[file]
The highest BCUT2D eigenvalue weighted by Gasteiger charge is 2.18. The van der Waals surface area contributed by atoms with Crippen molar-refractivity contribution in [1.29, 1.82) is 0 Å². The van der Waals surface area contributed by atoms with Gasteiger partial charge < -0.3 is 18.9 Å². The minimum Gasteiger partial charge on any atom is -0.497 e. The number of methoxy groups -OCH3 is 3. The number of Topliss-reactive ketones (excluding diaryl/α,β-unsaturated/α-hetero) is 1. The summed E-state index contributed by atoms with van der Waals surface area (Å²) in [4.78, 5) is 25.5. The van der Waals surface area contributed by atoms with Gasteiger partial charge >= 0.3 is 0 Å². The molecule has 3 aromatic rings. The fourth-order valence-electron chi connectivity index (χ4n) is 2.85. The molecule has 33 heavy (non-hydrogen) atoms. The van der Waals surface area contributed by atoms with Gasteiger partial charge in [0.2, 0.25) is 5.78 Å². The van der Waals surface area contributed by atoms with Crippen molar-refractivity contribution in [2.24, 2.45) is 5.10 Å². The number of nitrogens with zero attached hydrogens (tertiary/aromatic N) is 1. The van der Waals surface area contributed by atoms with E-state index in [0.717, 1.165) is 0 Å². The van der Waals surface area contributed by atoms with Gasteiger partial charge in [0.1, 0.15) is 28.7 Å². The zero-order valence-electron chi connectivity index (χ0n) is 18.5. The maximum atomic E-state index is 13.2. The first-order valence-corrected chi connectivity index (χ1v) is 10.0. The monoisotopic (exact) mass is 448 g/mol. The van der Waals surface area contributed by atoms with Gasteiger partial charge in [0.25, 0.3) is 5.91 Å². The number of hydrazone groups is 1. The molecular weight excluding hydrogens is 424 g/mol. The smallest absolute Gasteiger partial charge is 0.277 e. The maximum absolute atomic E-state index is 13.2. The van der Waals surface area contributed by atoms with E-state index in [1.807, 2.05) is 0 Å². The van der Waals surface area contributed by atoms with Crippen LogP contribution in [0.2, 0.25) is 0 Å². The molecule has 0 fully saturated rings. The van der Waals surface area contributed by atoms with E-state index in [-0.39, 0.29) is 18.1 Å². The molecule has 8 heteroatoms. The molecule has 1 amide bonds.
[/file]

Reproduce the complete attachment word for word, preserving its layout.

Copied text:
The highest BCUT2D eigenvalue weighted by Gasteiger charge is 2.18. The van der Waals surface area contributed by atoms with Crippen molar-refractivity contribution in [1.29, 1.82) is 0 Å². The van der Waals surface area contributed by atoms with Gasteiger partial charge < -0.3 is 18.9 Å². The minimum Gasteiger partial charge on any atom is -0.497 e. The number of methoxy groups -OCH3 is 3. The number of Topliss-reactive ketones (excluding diaryl/α,β-unsaturated/α-hetero) is 1. The summed E-state index contributed by atoms with van der Waals surface area (Å²) in [4.78, 5) is 25.5. The van der Waals surface area contributed by atoms with Gasteiger partial charge >= 0.3 is 0 Å². The molecule has 3 aromatic rings. The fourth-order valence-electron chi connectivity index (χ4n) is 2.85. The molecule has 33 heavy (non-hydrogen) atoms. The van der Waals surface area contributed by atoms with Gasteiger partial charge in [0.2, 0.25) is 5.78 Å². The van der Waals surface area contributed by atoms with Crippen molar-refractivity contribution in [2.24, 2.45) is 5.10 Å². The number of nitrogens with zero attached hydrogens (tertiary/aromatic N) is 1. The van der Waals surface area contributed by atoms with E-state index in [0.717, 1.165) is 0 Å². The van der Waals surface area contributed by atoms with Gasteiger partial charge in [0.1, 0.15) is 28.7 Å². The zero-order valence-electron chi connectivity index (χ0n) is 18.5. The maximum atomic E-state index is 13.2. The first-order valence-corrected chi connectivity index (χ1v) is 10.0. The monoisotopic (exact) mass is 448 g/mol. The van der Waals surface area contributed by atoms with Gasteiger partial charge in [0.25, 0.3) is 5.91 Å². The number of hydrazone groups is 1. The molecular weight excluding hydrogens is 424 g/mol. The smallest absolute Gasteiger partial charge is 0.277 e. The maximum absolute atomic E-state index is 13.2. The van der Waals surface area contributed by atoms with E-state index in [1.807, 2.05) is 0 Å². The van der Waals surface area contributed by atoms with Crippen LogP contribution in [0.2, 0.25) is 0 Å². The molecule has 0 fully saturated rings. The van der Waals surface area contributed by atoms with E-state index in [-0.39, 0.29) is 18.1 Å². The molecule has 8 heteroatoms. The molecule has 1 amide bonds.